Had the below clip of Cate Blanchett inhabiting the body of a twenty-four-year-old Bob Dylan following the troubadour’s electric transgression at the 1965 Newport Folk Festival appeared before I began categorizing the year’s remaining films, I would’ve bumped Todd Haynes’s I’m Not There up to "Sure Thing" status. Because something is happening here, and I sure dig whatever it is. Do you, Mr. Jones?
Haynes’s intent with the Dylan-sanctioned I’m Not There is to "ruminate" on the life of a shape-shifter from his folkie origins to his contentious reign as the preeminent (pop cultural) voice of the 1960s counterculture to his surprising, "Gotta Serve Somebody" Born Again epiphany to, ultimately, his practically unchallenged modern-day deification. The Dylan seal of approval likely guarantees that we won’t be seeing or hearing much about his shabby treatment of Joan Baez or the accusations of plagiarism which have hounded him throughout his career – and that’s okay in the context of what Haynes is doing. At least this isn’t going to be one of those "great man" biopics like Ray or Walk the Line, both of which, despite their compelling lead performances, are shit. By selecting a number of different actors with wildly different personae to interpret the too-rapidly-evolving Dylan (no one changes that drastically that often without an eye toward their own legacy), Haynes may be able to subtly critique the artist while examining his galvanic impact on our culture.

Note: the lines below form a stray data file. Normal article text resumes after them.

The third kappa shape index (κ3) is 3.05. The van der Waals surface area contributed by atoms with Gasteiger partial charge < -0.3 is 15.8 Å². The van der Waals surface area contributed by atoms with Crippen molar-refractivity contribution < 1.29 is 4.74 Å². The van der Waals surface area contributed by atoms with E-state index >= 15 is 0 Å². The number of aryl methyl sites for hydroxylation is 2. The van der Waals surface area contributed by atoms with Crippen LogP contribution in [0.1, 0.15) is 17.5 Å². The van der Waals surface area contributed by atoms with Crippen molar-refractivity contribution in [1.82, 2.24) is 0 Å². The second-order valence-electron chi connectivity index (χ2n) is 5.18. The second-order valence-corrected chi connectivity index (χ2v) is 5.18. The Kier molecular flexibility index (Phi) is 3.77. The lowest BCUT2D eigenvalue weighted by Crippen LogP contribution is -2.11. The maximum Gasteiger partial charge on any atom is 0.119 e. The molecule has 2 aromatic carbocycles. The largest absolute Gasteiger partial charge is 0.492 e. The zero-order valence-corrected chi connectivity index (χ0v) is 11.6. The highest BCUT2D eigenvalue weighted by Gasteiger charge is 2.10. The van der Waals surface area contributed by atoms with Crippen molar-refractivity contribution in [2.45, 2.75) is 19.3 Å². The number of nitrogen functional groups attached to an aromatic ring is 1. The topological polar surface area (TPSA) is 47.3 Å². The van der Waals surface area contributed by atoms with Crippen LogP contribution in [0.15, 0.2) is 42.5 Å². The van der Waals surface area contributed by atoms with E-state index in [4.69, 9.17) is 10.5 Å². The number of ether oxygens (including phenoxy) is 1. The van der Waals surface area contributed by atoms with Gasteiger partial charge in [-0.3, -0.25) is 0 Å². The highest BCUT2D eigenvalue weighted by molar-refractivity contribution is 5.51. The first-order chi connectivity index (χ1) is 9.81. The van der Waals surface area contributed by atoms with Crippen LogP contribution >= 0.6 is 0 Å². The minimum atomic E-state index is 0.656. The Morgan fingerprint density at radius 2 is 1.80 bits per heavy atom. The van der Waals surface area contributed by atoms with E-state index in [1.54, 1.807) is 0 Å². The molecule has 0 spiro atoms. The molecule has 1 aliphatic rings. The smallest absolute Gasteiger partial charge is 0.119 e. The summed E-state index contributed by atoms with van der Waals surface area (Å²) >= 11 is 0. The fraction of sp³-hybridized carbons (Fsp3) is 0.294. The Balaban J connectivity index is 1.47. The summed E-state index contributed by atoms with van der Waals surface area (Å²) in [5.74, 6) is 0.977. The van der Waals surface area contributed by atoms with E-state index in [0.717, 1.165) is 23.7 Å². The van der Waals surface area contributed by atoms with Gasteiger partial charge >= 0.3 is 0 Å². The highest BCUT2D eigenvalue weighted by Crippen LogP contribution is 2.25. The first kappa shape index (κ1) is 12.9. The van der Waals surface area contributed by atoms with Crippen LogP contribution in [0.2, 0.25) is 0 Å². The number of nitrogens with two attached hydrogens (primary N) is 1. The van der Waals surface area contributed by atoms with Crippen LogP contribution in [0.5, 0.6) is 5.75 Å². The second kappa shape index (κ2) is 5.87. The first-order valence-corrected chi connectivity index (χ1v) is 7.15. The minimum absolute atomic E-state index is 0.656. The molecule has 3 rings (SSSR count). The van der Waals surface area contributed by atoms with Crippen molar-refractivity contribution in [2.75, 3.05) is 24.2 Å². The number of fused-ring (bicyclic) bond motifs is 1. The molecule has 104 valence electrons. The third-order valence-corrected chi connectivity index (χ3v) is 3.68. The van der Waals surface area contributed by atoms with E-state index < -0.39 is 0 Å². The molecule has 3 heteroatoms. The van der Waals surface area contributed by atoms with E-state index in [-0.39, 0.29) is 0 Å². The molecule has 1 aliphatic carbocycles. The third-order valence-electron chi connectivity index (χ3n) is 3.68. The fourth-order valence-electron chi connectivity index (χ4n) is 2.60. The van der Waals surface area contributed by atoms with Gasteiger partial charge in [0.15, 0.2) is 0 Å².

That seems to be what’s going on in this first glimpse of Haynes’s movie, in which Dylan goes fanboy-giddy over meeting Alan Ginsberg (David Cross). The singer-songwriter-Judas seems more impressed with the attention he now commands than anything else. If the rest of I’m Not There is this sharply observed, we’re in for something special.